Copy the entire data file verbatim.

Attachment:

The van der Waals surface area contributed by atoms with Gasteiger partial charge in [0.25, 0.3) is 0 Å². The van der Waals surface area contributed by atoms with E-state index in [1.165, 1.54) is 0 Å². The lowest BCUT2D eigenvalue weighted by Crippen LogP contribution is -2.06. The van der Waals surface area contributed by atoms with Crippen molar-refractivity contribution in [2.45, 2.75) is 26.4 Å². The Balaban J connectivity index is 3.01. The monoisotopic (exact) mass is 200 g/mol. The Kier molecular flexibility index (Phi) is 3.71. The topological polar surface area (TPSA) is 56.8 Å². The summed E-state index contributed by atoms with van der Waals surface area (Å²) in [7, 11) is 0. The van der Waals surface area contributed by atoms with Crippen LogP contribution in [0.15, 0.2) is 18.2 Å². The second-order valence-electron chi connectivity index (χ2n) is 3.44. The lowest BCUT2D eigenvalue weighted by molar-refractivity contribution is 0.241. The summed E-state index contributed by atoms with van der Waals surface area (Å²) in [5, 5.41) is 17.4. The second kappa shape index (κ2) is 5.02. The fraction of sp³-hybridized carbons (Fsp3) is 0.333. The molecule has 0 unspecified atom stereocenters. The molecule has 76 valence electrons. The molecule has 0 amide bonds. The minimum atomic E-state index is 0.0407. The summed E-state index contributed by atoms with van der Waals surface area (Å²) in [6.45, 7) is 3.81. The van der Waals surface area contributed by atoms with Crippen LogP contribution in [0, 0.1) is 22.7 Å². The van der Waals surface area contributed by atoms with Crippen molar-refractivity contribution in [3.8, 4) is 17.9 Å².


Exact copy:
The van der Waals surface area contributed by atoms with Gasteiger partial charge in [0.25, 0.3) is 0 Å². The van der Waals surface area contributed by atoms with E-state index in [1.165, 1.54) is 0 Å². The lowest BCUT2D eigenvalue weighted by Crippen LogP contribution is -2.06. The van der Waals surface area contributed by atoms with Crippen molar-refractivity contribution in [2.45, 2.75) is 26.4 Å². The Balaban J connectivity index is 3.01. The monoisotopic (exact) mass is 200 g/mol. The Kier molecular flexibility index (Phi) is 3.71. The topological polar surface area (TPSA) is 56.8 Å². The summed E-state index contributed by atoms with van der Waals surface area (Å²) in [7, 11) is 0. The van der Waals surface area contributed by atoms with Crippen LogP contribution in [0.15, 0.2) is 18.2 Å². The second-order valence-electron chi connectivity index (χ2n) is 3.44. The lowest BCUT2D eigenvalue weighted by molar-refractivity contribution is 0.241. The summed E-state index contributed by atoms with van der Waals surface area (Å²) in [5, 5.41) is 17.4. The second kappa shape index (κ2) is 5.02. The fraction of sp³-hybridized carbons (Fsp3) is 0.333. The molecule has 0 unspecified atom stereocenters. The molecule has 76 valence electrons. The molecule has 0 amide bonds. The minimum atomic E-state index is 0.0407. The summed E-state index contributed by atoms with van der Waals surface area (Å²) in [6.45, 7) is 3.81. The van der Waals surface area contributed by atoms with Crippen LogP contribution in [0, 0.1) is 22.7 Å². The van der Waals surface area contributed by atoms with Crippen molar-refractivity contribution in [3.8, 4) is 17.9 Å².